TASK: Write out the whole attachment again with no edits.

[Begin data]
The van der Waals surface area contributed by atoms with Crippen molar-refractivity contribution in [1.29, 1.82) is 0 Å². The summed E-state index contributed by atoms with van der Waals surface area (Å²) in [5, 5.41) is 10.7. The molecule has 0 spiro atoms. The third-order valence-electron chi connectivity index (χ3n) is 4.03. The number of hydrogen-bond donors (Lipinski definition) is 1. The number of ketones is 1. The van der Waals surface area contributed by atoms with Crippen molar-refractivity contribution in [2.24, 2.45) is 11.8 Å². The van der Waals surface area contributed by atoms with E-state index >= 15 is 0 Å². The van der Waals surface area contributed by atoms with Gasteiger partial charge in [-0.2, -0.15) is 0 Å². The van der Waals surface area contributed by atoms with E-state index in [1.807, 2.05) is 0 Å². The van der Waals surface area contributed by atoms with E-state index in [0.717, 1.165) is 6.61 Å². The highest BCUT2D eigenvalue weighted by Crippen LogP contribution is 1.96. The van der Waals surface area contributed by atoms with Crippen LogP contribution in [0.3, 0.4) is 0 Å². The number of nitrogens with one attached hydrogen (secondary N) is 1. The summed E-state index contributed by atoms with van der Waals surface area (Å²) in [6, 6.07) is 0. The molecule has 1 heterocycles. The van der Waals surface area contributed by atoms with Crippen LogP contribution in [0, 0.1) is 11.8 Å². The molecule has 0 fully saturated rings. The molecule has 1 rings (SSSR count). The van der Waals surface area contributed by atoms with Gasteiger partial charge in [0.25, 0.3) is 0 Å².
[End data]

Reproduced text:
The van der Waals surface area contributed by atoms with Crippen molar-refractivity contribution in [1.29, 1.82) is 0 Å². The summed E-state index contributed by atoms with van der Waals surface area (Å²) in [5, 5.41) is 10.7. The molecule has 0 spiro atoms. The third-order valence-electron chi connectivity index (χ3n) is 4.03. The number of hydrogen-bond donors (Lipinski definition) is 1. The number of ketones is 1. The van der Waals surface area contributed by atoms with Crippen molar-refractivity contribution in [2.24, 2.45) is 11.8 Å². The van der Waals surface area contributed by atoms with E-state index >= 15 is 0 Å². The van der Waals surface area contributed by atoms with Gasteiger partial charge in [-0.2, -0.15) is 0 Å². The van der Waals surface area contributed by atoms with E-state index in [1.807, 2.05) is 0 Å². The van der Waals surface area contributed by atoms with E-state index in [0.717, 1.165) is 6.61 Å². The highest BCUT2D eigenvalue weighted by Crippen LogP contribution is 1.96. The van der Waals surface area contributed by atoms with Crippen LogP contribution in [0.3, 0.4) is 0 Å². The number of nitrogens with one attached hydrogen (secondary N) is 1. The summed E-state index contributed by atoms with van der Waals surface area (Å²) in [6, 6.07) is 0. The molecule has 1 heterocycles. The van der Waals surface area contributed by atoms with Crippen LogP contribution in [0, 0.1) is 11.8 Å². The molecule has 0 fully saturated rings. The molecule has 1 rings (SSSR count). The van der Waals surface area contributed by atoms with Gasteiger partial charge in [0.25, 0.3) is 0 Å².